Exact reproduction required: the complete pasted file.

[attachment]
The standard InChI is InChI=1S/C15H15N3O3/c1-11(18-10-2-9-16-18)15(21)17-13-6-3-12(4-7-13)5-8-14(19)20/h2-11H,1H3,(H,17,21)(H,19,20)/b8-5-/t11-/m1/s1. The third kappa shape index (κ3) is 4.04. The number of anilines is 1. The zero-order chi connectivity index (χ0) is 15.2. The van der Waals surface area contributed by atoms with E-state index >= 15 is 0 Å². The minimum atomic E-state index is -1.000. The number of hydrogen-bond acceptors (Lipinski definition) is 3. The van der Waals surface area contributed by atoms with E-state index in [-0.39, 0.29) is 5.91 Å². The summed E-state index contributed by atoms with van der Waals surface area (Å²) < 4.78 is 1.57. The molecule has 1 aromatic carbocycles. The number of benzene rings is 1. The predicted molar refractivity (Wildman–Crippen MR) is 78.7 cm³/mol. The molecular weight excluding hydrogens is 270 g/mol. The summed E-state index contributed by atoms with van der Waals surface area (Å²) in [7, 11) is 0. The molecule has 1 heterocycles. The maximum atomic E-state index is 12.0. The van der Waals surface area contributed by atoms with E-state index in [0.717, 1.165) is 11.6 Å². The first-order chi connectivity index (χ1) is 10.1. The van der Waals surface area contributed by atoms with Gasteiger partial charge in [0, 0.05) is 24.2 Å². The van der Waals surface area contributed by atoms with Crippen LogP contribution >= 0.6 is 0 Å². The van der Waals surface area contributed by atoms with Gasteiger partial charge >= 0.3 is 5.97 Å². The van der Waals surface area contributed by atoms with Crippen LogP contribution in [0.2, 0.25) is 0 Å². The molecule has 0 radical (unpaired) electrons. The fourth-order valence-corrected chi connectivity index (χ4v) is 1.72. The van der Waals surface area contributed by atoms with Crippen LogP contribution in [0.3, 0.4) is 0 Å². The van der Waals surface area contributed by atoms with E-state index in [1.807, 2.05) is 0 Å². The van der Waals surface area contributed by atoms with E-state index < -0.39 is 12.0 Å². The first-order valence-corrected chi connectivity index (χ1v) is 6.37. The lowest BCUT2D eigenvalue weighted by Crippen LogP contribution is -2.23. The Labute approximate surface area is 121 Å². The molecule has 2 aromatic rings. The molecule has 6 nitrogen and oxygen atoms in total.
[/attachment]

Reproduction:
The standard InChI is InChI=1S/C15H15N3O3/c1-11(18-10-2-9-16-18)15(21)17-13-6-3-12(4-7-13)5-8-14(19)20/h2-11H,1H3,(H,17,21)(H,19,20)/b8-5-/t11-/m1/s1. The third kappa shape index (κ3) is 4.04. The number of anilines is 1. The zero-order chi connectivity index (χ0) is 15.2. The van der Waals surface area contributed by atoms with E-state index >= 15 is 0 Å². The minimum atomic E-state index is -1.000. The number of hydrogen-bond acceptors (Lipinski definition) is 3. The van der Waals surface area contributed by atoms with E-state index in [-0.39, 0.29) is 5.91 Å². The summed E-state index contributed by atoms with van der Waals surface area (Å²) < 4.78 is 1.57. The molecule has 1 aromatic carbocycles. The number of benzene rings is 1. The predicted molar refractivity (Wildman–Crippen MR) is 78.7 cm³/mol. The molecular weight excluding hydrogens is 270 g/mol. The summed E-state index contributed by atoms with van der Waals surface area (Å²) in [7, 11) is 0. The molecule has 1 heterocycles. The maximum atomic E-state index is 12.0. The van der Waals surface area contributed by atoms with E-state index in [0.717, 1.165) is 11.6 Å². The first-order chi connectivity index (χ1) is 10.1. The van der Waals surface area contributed by atoms with Gasteiger partial charge in [0, 0.05) is 24.2 Å². The van der Waals surface area contributed by atoms with Crippen LogP contribution >= 0.6 is 0 Å². The van der Waals surface area contributed by atoms with Gasteiger partial charge >= 0.3 is 5.97 Å². The van der Waals surface area contributed by atoms with Crippen LogP contribution in [0.2, 0.25) is 0 Å². The molecule has 0 radical (unpaired) electrons. The fourth-order valence-corrected chi connectivity index (χ4v) is 1.72. The van der Waals surface area contributed by atoms with Crippen LogP contribution in [0.3, 0.4) is 0 Å². The van der Waals surface area contributed by atoms with E-state index in [1.807, 2.05) is 0 Å². The van der Waals surface area contributed by atoms with E-state index < -0.39 is 12.0 Å². The first-order valence-corrected chi connectivity index (χ1v) is 6.37. The lowest BCUT2D eigenvalue weighted by Crippen LogP contribution is -2.23. The Labute approximate surface area is 121 Å². The molecule has 2 aromatic rings. The molecule has 6 nitrogen and oxygen atoms in total.